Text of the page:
I also loved the lack of self-awareness, or maybe lack of strange-awareness of the characters. Humpty (cumberbund or cravat?) had human wives and no one seemed to think anything of it, etc. Wonderful.

    I think Jasper Fforde has been asked just about everything possible… I’ll try anyway:

    — Has the book been translated to other languages, and were there any in which the nursery story references just couldn’t be translated sensibly?

    — In the world of the book, is everyone in the society obsessed with true crime stories, as for example the way our society obsesses about actors? Or is the book just focused on that aspect of the society?

  20. Interesting developments afoot that could see me posting behind-the-scenes pics and vids from the sets of Stargate: Universe much sooner than expected. Hopefully, we can work out the details this week…


    That is all, for now. I’ll hafta read through the FAQ’s before I come up with any new exciting questions to ask Jasper Fforde 😉

  21. I’m wondering if the character you’re talking about isn’t one of the main cast, but perhaps a side character. But then, you probably won’t tell us, so I’m not wondering too hard.

  22. The Big Over Easy: Thanks to a rainy Easter Sunday, I was able to read this book in time. Because I’m actually in Vancouver and there are so many other things to do. 😉

    I don’t think I understood every joke/allusive hint, because I’m not so familiar with nursery rhymes. Nevertheless, it was a funny and entertaining read. I liked how Jasper Fforde put all the different themes (like nursery rhymes, Greek mythology) together in this story. That’s an interesting and unique idea. All the characters were well-characterized and described. The criminal case and its bit by bit solution with unexpected twists and turns was thrilling. Maybe it was a little bit too much in the end. But it didn’t spoil the fun.

    I’d like to read more such stories.

  23. Hey Mr. M,
    Hope all is well… its midnight and you haven’t posted today blog yet!

    Did you go into a food coma?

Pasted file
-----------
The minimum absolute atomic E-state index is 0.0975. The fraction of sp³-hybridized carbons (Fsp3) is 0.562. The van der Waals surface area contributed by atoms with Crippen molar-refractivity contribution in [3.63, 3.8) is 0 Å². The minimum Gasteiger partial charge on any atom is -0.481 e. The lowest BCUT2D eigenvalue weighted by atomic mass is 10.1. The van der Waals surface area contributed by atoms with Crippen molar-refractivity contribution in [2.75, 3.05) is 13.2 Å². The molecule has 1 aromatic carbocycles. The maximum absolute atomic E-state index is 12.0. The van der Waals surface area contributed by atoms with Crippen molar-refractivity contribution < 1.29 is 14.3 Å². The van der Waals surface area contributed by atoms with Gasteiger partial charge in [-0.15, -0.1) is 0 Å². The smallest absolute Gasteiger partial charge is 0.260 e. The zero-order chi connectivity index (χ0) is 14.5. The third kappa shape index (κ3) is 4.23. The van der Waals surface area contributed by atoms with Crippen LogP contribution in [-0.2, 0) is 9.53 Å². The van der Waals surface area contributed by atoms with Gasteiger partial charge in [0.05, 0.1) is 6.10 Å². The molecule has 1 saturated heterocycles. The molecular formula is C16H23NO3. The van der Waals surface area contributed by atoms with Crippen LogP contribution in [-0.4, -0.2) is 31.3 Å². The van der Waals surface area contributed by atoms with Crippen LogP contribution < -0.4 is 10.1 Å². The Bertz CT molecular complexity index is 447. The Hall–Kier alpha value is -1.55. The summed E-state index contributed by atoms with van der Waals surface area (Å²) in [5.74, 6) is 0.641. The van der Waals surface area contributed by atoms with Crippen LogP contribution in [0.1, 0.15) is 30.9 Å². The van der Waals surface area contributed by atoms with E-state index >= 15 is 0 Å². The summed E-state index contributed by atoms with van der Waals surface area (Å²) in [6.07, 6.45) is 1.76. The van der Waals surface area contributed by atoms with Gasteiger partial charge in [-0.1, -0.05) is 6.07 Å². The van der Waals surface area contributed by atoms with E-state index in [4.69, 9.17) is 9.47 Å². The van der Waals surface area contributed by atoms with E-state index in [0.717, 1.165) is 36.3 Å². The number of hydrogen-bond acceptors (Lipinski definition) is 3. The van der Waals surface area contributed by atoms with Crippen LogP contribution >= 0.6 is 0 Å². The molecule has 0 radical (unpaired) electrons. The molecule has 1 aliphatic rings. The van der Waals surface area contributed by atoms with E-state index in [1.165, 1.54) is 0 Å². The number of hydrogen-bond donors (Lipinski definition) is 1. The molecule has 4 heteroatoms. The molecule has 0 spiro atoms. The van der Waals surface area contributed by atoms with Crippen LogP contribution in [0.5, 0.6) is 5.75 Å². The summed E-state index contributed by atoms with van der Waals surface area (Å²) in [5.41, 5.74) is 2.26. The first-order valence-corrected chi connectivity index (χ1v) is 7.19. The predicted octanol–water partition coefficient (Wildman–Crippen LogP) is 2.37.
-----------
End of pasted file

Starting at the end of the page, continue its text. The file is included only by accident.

Hope you are okay!

    BTW is Brie your new puppy or is she just visiting?

    Patricia Lee

  24. Mr. Fforde:

    Were you aware of a short play called Nursery Crimes: Four And Twenty written by Damian Trasler, David Lovesy and Steve Clark when you wrote your book? I found the plots of both stories very unique in their treatment of childhood Nursery Rhyme characters. Why did you pick this genre for your novel?

    To Joe M: I’m sure that Rodney McKay must be the most interesting character to write. I would love to write Rodney.

    Patricia (AG)

  25. Hello, Joe – I wanted to say thank you for all the book recommendations. After a considerable period of not really reading books at all unless I had to, I find myself reading a great deal now, catching up on all kinds of books I’ve passed by.

    Just a couple of questions for Mr. Fforde.

    1. One aspect of the book I really enjoyed was the setting. As a resident of Caversham during the 60/70s (we lived over the bank where my father was manager. The front door used to blow open and we’d have a policeman ringing the doorbell to let us know.) I have to say I can’t think of a better place to set that part of the story. I went to school up on the Heights, and it is, in my imagination, just as you describe it. Did the setting help to generate some of the ideas for the story, or was it simply a familiar place?